Student Personal Data Mining: It’s Happening in Connecticut. Is Data Mining by a NGO Happening in Your School District?
A story is emerging from Connecticut about a private education reform organization signing a MOU with an individual school district to data mine students for non-governmental organizations to use for product development and allow other organizations to access. From The Connecticut Education Association and Facts Speak for Themselves: Agreement Outlines Unique Student Data Required:
“CCER should apologize to the students and parents of Hamden for obtaining specific student information without their knowledge or approval,” said CEA’s Executive Director Mark Waxenberg. “CCER should also assure all Connecticut parents that in the future CCER will not attempt to gain access to and ownership of student records and information without parental knowledge and consent.”
In response to the Connecticut Council for Education Reform’s (CCER) statement this afternoon, Waxenberg offered the following facts and released the Memorandum of Understanding between Hamden and CCER regarding the release of student data.
“In order to underscore our earlier news release regarding the Hamden School District disclosing identifiable student data to CCER—without the knowledge of parents or students—we are sharing with the media the Memorandum of Understanding that details specific student data CCER requested from Hamden.
CCER requested, and in many cases mandated that it receive individual and specific student information across various files and categories beginning with an identifying number, birthday, student characteristics, demographic information, student types, and enrollment information, including the names and dates of schools students attended.
CCER specifically requested: (See Memo Part 2: Excel Sheet: Student Demographics 2013-2014, p. 16 )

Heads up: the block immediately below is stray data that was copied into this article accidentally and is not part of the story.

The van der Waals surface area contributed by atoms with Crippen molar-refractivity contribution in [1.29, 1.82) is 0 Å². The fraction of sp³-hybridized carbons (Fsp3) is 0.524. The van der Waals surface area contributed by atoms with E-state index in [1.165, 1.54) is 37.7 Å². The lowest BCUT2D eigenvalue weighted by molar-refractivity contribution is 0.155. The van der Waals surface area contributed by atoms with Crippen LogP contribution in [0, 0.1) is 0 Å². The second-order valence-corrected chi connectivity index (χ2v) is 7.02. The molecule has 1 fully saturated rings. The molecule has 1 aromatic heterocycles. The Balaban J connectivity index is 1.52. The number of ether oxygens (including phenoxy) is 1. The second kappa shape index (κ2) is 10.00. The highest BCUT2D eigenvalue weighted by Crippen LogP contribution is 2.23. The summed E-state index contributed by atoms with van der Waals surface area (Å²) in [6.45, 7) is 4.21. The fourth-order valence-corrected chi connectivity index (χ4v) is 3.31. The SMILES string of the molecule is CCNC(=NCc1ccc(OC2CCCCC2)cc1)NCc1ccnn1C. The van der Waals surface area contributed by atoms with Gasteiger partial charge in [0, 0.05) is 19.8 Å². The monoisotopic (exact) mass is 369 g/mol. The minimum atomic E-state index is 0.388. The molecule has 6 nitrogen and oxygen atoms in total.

- Unique student identifiers (Mandatory)
- Student current grade (Mandatory)
- Male or female (Mandatory)
- Student birthdate (Mandatory)
- Student ethnicity (e.g., Asian, Native American) (Mandatory)
- ELL status (Mandatory)
- Date student entered grade 9 (Encouraged)
- If a student is eligible for free or reduced meals (Mandatory)
- Homeless status (Encouraged)
- Number of courses students failed (Encouraged)
- Whether student was retained in prior year (Encouraged)
Also requested was information regarding “students with disabilities: designation of students with IEPs and what their federal disability and placement status is,” and “information designating English Language Learner (ELL) students and the type of program they are enrolled in.”
From that earlier press release referenced above:
The Connecticut Council for Education Reform (CCER), an organization governed by corporate and industry officials, entered into an agreement with Hamden school administrators to secure personally identifiable student records. The agreement entitles CCER to own the student data and share it with subcontractors who have the capacity to commercialize the data.
Hamden was also requested to provide CCER school campus maps, square footage of buildings, maximum enrollment allowed in building, location codes for each individual school; grade levels, and secondary course info—such as periods of the day courses meet. This information transfer runs contrary to Connecticut General Statutes Section 1-210(b)(19) which discusses the disclosure of records when there are reasonable grounds to believe disclosure may result in a safety risk.